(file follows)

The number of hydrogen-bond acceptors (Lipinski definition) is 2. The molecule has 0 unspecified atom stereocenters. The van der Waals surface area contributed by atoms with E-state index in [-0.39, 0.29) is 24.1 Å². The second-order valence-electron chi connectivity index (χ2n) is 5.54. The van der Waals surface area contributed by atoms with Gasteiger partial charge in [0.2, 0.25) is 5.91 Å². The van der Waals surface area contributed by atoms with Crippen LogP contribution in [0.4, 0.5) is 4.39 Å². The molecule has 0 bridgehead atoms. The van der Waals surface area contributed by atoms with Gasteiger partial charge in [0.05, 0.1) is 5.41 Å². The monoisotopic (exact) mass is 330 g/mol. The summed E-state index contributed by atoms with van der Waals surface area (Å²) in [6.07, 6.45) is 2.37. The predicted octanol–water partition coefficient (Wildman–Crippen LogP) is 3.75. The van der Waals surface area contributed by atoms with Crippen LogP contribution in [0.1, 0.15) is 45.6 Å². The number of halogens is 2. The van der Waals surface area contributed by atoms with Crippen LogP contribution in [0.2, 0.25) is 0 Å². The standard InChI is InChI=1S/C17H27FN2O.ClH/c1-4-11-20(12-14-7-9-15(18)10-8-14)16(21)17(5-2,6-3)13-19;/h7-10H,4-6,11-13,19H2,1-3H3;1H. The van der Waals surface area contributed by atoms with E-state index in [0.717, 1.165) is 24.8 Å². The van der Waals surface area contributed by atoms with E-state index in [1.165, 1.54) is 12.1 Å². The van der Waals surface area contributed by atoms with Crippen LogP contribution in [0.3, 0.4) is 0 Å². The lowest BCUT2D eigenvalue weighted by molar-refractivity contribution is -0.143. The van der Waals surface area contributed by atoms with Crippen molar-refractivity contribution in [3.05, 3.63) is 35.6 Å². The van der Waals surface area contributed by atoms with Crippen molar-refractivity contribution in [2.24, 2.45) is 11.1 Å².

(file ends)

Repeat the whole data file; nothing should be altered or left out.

The number of hydrogen-bond acceptors (Lipinski definition) is 2. The molecule has 0 unspecified atom stereocenters. The van der Waals surface area contributed by atoms with E-state index in [-0.39, 0.29) is 24.1 Å². The second-order valence-electron chi connectivity index (χ2n) is 5.54. The van der Waals surface area contributed by atoms with Gasteiger partial charge in [0.2, 0.25) is 5.91 Å². The van der Waals surface area contributed by atoms with Crippen LogP contribution in [0.4, 0.5) is 4.39 Å². The molecule has 0 bridgehead atoms. The van der Waals surface area contributed by atoms with Gasteiger partial charge in [0.05, 0.1) is 5.41 Å². The monoisotopic (exact) mass is 330 g/mol. The summed E-state index contributed by atoms with van der Waals surface area (Å²) in [6.07, 6.45) is 2.37. The predicted octanol–water partition coefficient (Wildman–Crippen LogP) is 3.75. The van der Waals surface area contributed by atoms with Crippen LogP contribution in [0.1, 0.15) is 45.6 Å². The number of halogens is 2. The van der Waals surface area contributed by atoms with Crippen LogP contribution in [0.2, 0.25) is 0 Å². The standard InChI is InChI=1S/C17H27FN2O.ClH/c1-4-11-20(12-14-7-9-15(18)10-8-14)16(21)17(5-2,6-3)13-19;/h7-10H,4-6,11-13,19H2,1-3H3;1H. The van der Waals surface area contributed by atoms with E-state index in [0.717, 1.165) is 24.8 Å². The van der Waals surface area contributed by atoms with E-state index in [1.165, 1.54) is 12.1 Å². The van der Waals surface area contributed by atoms with Crippen LogP contribution in [0.3, 0.4) is 0 Å². The lowest BCUT2D eigenvalue weighted by molar-refractivity contribution is -0.143. The van der Waals surface area contributed by atoms with Crippen molar-refractivity contribution in [3.05, 3.63) is 35.6 Å². The van der Waals surface area contributed by atoms with Crippen molar-refractivity contribution in [2.24, 2.45) is 11.1 Å².